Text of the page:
Then there are a number of measures that can be put in place to reduce risk. In cases where dangerous behaviour of any kind is a risk the sufferer should not be left to take their own medicine but medicine-taking should be supervised. There are a number of ways that this can be done. For instance, the sufferer can be visited at home by the mental health team and observed when they take the medicine. At this time the doctor may elect to use medicine in the form of syrup or tablets that dissolve as soon as they are in the mouth (called oral dispersible). Another option is to administer the medicine by long-acting injection (which can last up to one month) rather than pills.
If drug or alcohol abuse is suspected then the courts have the option to impose drug and alcohol treatment orders and the mental health team can employ drug testing to ensure that the sufferer is being compliant.
When writing about any case involving dangerous behaviour by someone with schizophrenia whether violence or suicide, the good journalist will ask whether any of these precautions were in place at the time and if not why not.
Be fair in apportioning responsibility
Be cautious before blaming the doctors. The Mental Health Service has traditionally been the poor relation in the NHS and, despite constant promises from the politicians, the situation today sadly is no better. We have lost over a quarter of our inpatient beds in the Mental Health Service since 2000 and community services have fared no better. When things go wrong and a person with schizophrenia becomes dangerous it is often because the resources were simply not available to provide the level of supervision that the patient needed. Blaming junior mental health workers on the ground may produce a good story but often ignores the pressures that they work under and lets the politicians and senior NHS mandarins who are responsible for mental health resourcing off the hook.
It is also the case that workers in the mental health field often feel under pressure from some of the small but highly vocal “survivor’s” groups who claim erroneously to represent patients and have campaigned vigorously for many years against psychiatric interventions. Despite being highly unrepresentative of the vast majority of people living with schizophrenia and their relatives these campaign groups have succeeded over time in shaping mental health policy at all levels and in influencing the day-to-day decisions that doctors and psychiatric nurses make when treating their patients. Sadly, this influence has led in some cases to decisions about whether to detain or not or whether to treat or not being clouded by anti-psychiatry ideology rather than being based on purely clinical considerations.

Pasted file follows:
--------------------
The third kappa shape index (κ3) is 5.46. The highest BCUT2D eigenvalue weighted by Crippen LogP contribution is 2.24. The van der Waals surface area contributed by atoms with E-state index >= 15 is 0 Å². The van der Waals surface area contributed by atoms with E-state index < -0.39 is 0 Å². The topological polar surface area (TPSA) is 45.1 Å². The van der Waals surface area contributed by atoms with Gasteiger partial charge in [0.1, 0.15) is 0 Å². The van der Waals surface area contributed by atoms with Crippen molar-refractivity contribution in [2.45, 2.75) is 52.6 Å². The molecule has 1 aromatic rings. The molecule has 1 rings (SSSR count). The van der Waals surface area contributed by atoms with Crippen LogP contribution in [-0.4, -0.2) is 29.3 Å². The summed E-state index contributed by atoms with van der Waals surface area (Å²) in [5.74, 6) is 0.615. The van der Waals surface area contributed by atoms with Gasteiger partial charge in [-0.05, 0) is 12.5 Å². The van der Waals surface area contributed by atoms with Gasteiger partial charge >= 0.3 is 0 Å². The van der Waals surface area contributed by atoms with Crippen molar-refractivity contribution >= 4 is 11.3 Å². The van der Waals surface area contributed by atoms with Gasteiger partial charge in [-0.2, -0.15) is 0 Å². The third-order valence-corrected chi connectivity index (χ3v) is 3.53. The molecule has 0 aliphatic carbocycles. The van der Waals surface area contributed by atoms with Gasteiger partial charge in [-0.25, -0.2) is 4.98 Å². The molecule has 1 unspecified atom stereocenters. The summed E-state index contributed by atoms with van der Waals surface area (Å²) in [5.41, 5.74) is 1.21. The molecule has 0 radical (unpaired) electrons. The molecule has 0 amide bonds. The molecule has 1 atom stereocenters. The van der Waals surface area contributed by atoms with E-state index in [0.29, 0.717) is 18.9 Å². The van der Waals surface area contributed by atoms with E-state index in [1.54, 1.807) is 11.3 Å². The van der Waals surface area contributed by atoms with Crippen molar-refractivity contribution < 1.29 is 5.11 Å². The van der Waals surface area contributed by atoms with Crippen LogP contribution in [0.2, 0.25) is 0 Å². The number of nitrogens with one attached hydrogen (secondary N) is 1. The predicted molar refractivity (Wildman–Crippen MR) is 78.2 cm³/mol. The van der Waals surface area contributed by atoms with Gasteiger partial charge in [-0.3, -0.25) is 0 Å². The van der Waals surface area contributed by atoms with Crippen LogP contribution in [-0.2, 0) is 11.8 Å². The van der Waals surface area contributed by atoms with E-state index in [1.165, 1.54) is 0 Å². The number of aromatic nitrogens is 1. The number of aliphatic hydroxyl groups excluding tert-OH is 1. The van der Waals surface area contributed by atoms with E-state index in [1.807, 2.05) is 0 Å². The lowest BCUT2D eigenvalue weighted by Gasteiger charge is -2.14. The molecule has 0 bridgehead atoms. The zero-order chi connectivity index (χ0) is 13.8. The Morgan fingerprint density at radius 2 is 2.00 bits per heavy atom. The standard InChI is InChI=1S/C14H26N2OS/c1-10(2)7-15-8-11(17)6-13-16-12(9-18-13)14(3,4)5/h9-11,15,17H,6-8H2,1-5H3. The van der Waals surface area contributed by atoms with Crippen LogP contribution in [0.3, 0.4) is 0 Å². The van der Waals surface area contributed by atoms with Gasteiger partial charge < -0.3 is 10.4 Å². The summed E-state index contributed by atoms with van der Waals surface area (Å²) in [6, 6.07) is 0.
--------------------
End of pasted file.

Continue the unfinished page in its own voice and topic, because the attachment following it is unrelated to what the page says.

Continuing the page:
Talk to sufferers and their relatives
Panorama journalist, Shelley Jofre talks about how their research for the Seroxat programme tended to focus on the expert’s views and didn’t really listen at first to those at the sharp end: the sufferers and their relatives. As she put it: “probably lurking in the back of our minds was the suspicion that you can’t really trust the testimony of people who are depressed or suicidal”. People who have lived with schizophrenia either as sufferers or as carers have a deep understanding of the condition that many health professionals simply do not achieve. It is well worth cultivating contacts with service-user and patient groups in your area.
In the general medical field great progress has been made recently in challenging negative attitudes towards schizophrenia by employing sufferers themselves in helping to train medical professionals. Perhaps the news media could take a lead from that initiative and invite people living with schizophrenia themselves into the lecture rooms, CPD sessions and news-rooms to give journalists a fresh insight into this complex condition.
It is fair to say that schizophrenia does not get a good press in the UK and the burden of that problem lies heavily on the shoulders of journalists themselves. Currently it is the case that within the “fourth estate” sadly there are many who, through ignorance or immaturity present people with schizophrenia in the poorest light. However, there are also plenty of women and men of goodwill and tolerance who seek to report with fairness and objectivity. The news media plays an important role in moulding the perceptions and views of people in the general public as well those who hold important office and it must bear a responsibility to ensure that their reporting of this difficult and enigmatic condition always serves the general good.
For more detailed guidance on reporting of suicide the Samaritans Media Guidelines are very comprehensive.
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Copyright © May 2020 LWS (UK) CIC.